This is a post for #addcym discussion tonight. Follow the #addcym hashtag on Twitter for more info.
For me, one of the main barriers to teachers sharing on a public forum is fear of breaching copyright. This has been regularly brought home to us in a county where a school was successfully sued by a photographer for illegal use of his image on their website. The thing that gives this story an extra sting is that they had sought permission from the person who had on their site. it just turns out that they were using it illegally too!
There is a lot of misunderstanding about copyright, but for many teachers the easiest solution is to only share within their school, and behind a password (usually these days via some kind of VLE). Sharing does take place (both historyshareforum.com and the Rhannu part of the NgfL website prove that), but even there, many people only share a small porportion of what they create.
The reality is that in the production of the vast majority of the resources we create we are ‘standing on the shoulders of giants’, taking bits from other textbooks, ppts etc and mashing them up into something that work for us, in that school, with that particular group of students. The issue is that at the same time we make those resources unshareable.
That said, if everyone in Wales shared 1% of what they produced there’d be a massive bank of ideas for others to call on, develop and improve. There are a few simple ways that we can easily make the resources we create suitable for sharing.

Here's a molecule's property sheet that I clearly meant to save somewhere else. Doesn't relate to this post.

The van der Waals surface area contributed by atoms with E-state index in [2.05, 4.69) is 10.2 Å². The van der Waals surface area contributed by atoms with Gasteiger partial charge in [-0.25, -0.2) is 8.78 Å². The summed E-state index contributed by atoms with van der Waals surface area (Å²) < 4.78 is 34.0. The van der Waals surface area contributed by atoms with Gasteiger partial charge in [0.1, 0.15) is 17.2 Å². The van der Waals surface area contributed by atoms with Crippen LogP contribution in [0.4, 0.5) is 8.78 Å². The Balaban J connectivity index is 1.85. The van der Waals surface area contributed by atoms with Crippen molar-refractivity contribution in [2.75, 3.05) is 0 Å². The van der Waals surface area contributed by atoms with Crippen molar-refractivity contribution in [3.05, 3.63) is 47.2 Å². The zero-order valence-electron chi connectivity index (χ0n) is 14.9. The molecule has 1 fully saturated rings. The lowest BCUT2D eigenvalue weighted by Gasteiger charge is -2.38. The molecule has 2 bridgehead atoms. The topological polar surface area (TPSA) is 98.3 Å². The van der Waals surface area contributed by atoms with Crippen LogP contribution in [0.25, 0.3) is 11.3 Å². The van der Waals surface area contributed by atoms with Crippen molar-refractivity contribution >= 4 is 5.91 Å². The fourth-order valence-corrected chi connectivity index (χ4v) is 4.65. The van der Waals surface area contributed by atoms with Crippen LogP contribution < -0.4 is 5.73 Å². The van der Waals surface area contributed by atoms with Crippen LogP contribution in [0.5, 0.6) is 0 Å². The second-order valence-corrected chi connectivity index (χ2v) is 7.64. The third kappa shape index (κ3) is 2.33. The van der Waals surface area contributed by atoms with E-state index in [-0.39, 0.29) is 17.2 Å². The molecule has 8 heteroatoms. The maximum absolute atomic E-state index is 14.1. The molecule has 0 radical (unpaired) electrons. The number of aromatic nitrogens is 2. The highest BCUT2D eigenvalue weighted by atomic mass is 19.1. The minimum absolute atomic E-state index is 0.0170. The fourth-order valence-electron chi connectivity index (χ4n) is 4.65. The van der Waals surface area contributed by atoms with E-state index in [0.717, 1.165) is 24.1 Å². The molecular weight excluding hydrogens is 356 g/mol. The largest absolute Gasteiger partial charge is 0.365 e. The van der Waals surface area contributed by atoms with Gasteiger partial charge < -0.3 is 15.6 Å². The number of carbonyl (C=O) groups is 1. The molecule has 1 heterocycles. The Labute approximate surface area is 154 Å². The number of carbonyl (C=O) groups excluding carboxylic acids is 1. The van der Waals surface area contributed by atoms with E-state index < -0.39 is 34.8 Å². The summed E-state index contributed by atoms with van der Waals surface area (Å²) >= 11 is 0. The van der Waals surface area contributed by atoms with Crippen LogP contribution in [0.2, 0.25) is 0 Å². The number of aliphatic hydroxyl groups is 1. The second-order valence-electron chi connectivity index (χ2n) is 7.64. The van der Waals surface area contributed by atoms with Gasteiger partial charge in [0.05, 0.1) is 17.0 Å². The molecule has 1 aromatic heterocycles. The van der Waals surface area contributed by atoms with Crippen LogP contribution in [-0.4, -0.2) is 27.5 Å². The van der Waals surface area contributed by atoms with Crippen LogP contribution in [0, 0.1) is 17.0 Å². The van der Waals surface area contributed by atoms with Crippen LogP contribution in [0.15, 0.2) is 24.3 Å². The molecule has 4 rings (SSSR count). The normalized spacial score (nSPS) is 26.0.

1. Share the activity, not the text.
If you’ve created an activity that was based on a preexisting resource, share the context and let people sub in their own text. For example, to introdce the Merthyr Rising to my sixth formers, we set the question ‘Should Dic Penderyn Die?’. Half the class researched the evidence in favour of his execution, the other half tried to find the evidence to support the view that he shouldn’t hang. The text itself came from a textbook, but that could easily be replaced with information from the internet or another book. The idea itself though can be shared.
2. Use Creative Commons.
Creative Commons is an alternative licencing arrangement to copyright, where the holders of the rights agree to allow others to use them within certain limits, providing credit is given. A growing number of image sites give the option of searching for creative Commons content through the advanced search option, Flickr has a growing number of historical images being shared via the site and wikipedia’s image library wikimedia commons has a growing number of CC images. You can also find creative commons music online.
If you’re planning on investing some time and effort into sharing resources and there’s a particular image, source or video you really want to use, try firing off a quick email to the copyright holders. If you explain that you’re a teacher and the finished product won’t be sold for profit, many people are happy to grant free use.
Let me know in the comments what I’ve missed. Then all we need to do is persuade teachers that what they’re producing really is worth sharing…